This section gives an overview of the company and the type of work that they do. Some companies also give a description of their company culture, which is useful to note when looking for employment for felons. Many companies are very interested in finding someone who fits their company culture. That is someone who has similar beliefs to those that the company holds.
As a justice-involved person, you are going to have your values and beliefs questioned. If you can show that you fit the values and beliefs of a company, it will be much easier for your interviewer to believe that you are rehabilitated and would make a good employee.
Common job listing lingo
Entry-level position: Entry-level position means that workers will help other employees that rank above them in the company’s pay system. Entry-level positions usually require the least amount of education and experience in the company. Entry-level positions usually pay the least amount, but can require some responsibility. Most employment for felons will be entry-level positions.
Mid-level position: Mid-level position means that workers will be paid more than entry-level employees, but that they will be helping higher-level employees or managers. Mid-level positions usually require some education and/or experience. They usually invole a fair amount of responsibility and are not the most common employment for felons. If you have had previous experience in the field you are applying to before prison, these positions will not be out of the question, though.
High-level or management position: High-level or management position means that workers will be paid the most in the company. However, these positions require the most education and/or experience. High-level or management positions also require the most responsibility in the company. These types of positions are very uncommon for felons unless they have personal connections or have been working in the industry after prison for several years.
Fast-paced environment: Fast-paced environment usually means that employees must work in busy and often stressful situations.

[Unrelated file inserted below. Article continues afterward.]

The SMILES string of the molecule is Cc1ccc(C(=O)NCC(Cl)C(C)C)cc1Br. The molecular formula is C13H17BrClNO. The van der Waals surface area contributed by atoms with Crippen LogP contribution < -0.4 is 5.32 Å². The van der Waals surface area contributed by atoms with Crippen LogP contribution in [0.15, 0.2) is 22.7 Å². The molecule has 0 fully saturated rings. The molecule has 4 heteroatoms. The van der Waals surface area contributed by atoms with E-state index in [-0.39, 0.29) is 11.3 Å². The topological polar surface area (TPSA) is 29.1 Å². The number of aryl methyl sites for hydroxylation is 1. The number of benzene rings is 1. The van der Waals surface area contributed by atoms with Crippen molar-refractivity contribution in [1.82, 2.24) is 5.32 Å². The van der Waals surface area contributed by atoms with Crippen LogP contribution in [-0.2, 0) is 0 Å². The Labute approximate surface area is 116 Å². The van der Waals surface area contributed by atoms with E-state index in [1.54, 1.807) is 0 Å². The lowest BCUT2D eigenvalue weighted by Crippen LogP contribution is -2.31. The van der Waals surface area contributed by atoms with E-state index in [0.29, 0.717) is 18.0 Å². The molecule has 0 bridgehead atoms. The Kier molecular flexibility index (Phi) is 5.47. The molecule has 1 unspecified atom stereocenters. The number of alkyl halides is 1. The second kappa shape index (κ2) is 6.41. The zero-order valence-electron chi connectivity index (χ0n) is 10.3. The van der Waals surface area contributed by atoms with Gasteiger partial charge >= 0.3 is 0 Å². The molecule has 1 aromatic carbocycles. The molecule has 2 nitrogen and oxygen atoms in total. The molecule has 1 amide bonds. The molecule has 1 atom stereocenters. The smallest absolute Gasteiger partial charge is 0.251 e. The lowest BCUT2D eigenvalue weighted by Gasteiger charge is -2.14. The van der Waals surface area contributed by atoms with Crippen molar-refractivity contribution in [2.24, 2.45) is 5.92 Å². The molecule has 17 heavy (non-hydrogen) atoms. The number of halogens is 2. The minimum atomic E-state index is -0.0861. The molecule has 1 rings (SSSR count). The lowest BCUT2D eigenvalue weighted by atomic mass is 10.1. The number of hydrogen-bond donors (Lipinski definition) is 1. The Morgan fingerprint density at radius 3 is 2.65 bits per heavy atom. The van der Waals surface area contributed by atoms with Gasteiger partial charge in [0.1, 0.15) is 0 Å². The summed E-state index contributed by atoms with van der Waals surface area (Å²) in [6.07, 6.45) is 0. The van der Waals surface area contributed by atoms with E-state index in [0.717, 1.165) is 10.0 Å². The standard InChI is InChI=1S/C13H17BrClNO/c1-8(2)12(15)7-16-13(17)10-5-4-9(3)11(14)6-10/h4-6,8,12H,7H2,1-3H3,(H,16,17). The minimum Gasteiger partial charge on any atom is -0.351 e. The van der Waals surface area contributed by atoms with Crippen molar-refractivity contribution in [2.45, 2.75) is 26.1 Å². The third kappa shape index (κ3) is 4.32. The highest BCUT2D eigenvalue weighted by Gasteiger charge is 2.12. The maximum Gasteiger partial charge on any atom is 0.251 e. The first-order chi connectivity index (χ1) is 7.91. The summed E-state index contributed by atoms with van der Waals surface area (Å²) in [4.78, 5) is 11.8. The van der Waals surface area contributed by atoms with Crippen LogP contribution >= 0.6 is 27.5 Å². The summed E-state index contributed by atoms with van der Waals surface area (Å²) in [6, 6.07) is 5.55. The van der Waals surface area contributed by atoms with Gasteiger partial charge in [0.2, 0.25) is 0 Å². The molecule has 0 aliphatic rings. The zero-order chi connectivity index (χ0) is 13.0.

Works well with deadlines: Works well with deadlines means that employees will probably have to complete tasks within a certain amount of time. Employees will probably be expected to work extra hours or more hours to finish these tasks by the time they are due.
Team worker: Team worker means that employees will be working with one another rather than by themselves.
Self-starter: Self-starter means that employees will work without a lot of supervision by mid- or high-level employees.
Good communication skills: Good communication skills means that employees will probably be speaking and maybe even writing to customers and with one another.
Good English skills: Good English skills means that employees will have to speak and maybe even write to customers and with one another mainly in English. It’s iImportant to look at the word that comes before “English” in the job description. For example, fair English skills means that employees may not have to have to talk a lot with customers. Only basic conversation may be necessary. Excellent English skills, however, probably means that employees have to be able to speak with customers or one another in English a lot. Employees will probably have to be able to explain job-related information in detail using English.
Transportation: Transportation means that employees must be able to get themselves to either the job location or sites where jobs are being done. For example, a landscaping job may require that employees show up to the company location and the sites where landscaping is being done. However, many landscaping-type jobs require employees to show up at the company location while the company drives them to job sites.
Good driving record: Good driving record means that employees will be driving some sort of vehicle. Companies requiring good driving records will probably depend on workers to complete some part of their business. For example, a good driving record will be required for food delivery. An excellent driving record may be required for a truck delivery job since the merchandise in the truck may be very valuable.
Room for advancement: Room for advancement means that employees may be able to move from an entry-level to a mid-level position or from a mid-level to a high-level position.
This guide should put you well on your way to finding employment for felons. Don’t forget to check out our full Job Search Guide for felons to find additional job search information and our list of companies that provide jobs for felons at here. These resources are tailor-made to help find employment for felons.